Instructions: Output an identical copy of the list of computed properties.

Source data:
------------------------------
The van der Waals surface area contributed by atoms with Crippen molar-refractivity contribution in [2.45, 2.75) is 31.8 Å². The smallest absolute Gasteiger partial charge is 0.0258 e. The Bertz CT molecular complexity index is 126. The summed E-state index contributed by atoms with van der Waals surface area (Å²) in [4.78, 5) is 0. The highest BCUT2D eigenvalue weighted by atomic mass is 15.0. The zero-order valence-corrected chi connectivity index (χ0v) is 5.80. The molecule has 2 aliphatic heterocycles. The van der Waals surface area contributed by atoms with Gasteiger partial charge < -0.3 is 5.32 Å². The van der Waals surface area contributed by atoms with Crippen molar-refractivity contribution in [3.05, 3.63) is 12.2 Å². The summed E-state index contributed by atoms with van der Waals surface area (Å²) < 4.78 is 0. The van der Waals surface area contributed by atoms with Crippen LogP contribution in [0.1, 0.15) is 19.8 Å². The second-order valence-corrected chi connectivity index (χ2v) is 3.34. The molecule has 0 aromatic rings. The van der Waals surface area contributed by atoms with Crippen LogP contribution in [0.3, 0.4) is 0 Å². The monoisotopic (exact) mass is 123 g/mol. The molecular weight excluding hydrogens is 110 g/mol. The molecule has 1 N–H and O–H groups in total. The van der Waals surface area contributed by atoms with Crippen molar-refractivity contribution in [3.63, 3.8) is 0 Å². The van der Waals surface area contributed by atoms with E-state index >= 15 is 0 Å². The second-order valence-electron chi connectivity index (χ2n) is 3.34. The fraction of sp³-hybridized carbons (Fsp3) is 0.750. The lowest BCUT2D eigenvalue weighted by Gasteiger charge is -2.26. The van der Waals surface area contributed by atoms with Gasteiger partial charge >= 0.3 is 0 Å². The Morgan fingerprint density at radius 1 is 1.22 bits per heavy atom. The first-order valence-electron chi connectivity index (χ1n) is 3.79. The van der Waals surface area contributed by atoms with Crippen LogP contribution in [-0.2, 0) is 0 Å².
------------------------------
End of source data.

The van der Waals surface area contributed by atoms with Crippen molar-refractivity contribution in [2.45, 2.75) is 31.8 Å². The smallest absolute Gasteiger partial charge is 0.0258 e. The Bertz CT molecular complexity index is 126. The summed E-state index contributed by atoms with van der Waals surface area (Å²) in [4.78, 5) is 0. The highest BCUT2D eigenvalue weighted by atomic mass is 15.0. The zero-order valence-corrected chi connectivity index (χ0v) is 5.80. The molecule has 2 aliphatic heterocycles. The van der Waals surface area contributed by atoms with Gasteiger partial charge < -0.3 is 5.32 Å². The van der Waals surface area contributed by atoms with Crippen molar-refractivity contribution in [3.05, 3.63) is 12.2 Å². The summed E-state index contributed by atoms with van der Waals surface area (Å²) < 4.78 is 0. The van der Waals surface area contributed by atoms with Crippen LogP contribution in [0.1, 0.15) is 19.8 Å². The second-order valence-corrected chi connectivity index (χ2v) is 3.34. The molecule has 0 aromatic rings. The van der Waals surface area contributed by atoms with Crippen LogP contribution in [0.3, 0.4) is 0 Å². The monoisotopic (exact) mass is 123 g/mol. The molecular weight excluding hydrogens is 110 g/mol. The molecule has 1 N–H and O–H groups in total. The van der Waals surface area contributed by atoms with Crippen molar-refractivity contribution in [3.63, 3.8) is 0 Å². The van der Waals surface area contributed by atoms with E-state index >= 15 is 0 Å². The second-order valence-electron chi connectivity index (χ2n) is 3.34. The fraction of sp³-hybridized carbons (Fsp3) is 0.750. The lowest BCUT2D eigenvalue weighted by Gasteiger charge is -2.26. The van der Waals surface area contributed by atoms with Gasteiger partial charge >= 0.3 is 0 Å². The Morgan fingerprint density at radius 1 is 1.22 bits per heavy atom. The first-order valence-electron chi connectivity index (χ1n) is 3.79. The van der Waals surface area contributed by atoms with Crippen LogP contribution in [-0.2, 0) is 0 Å².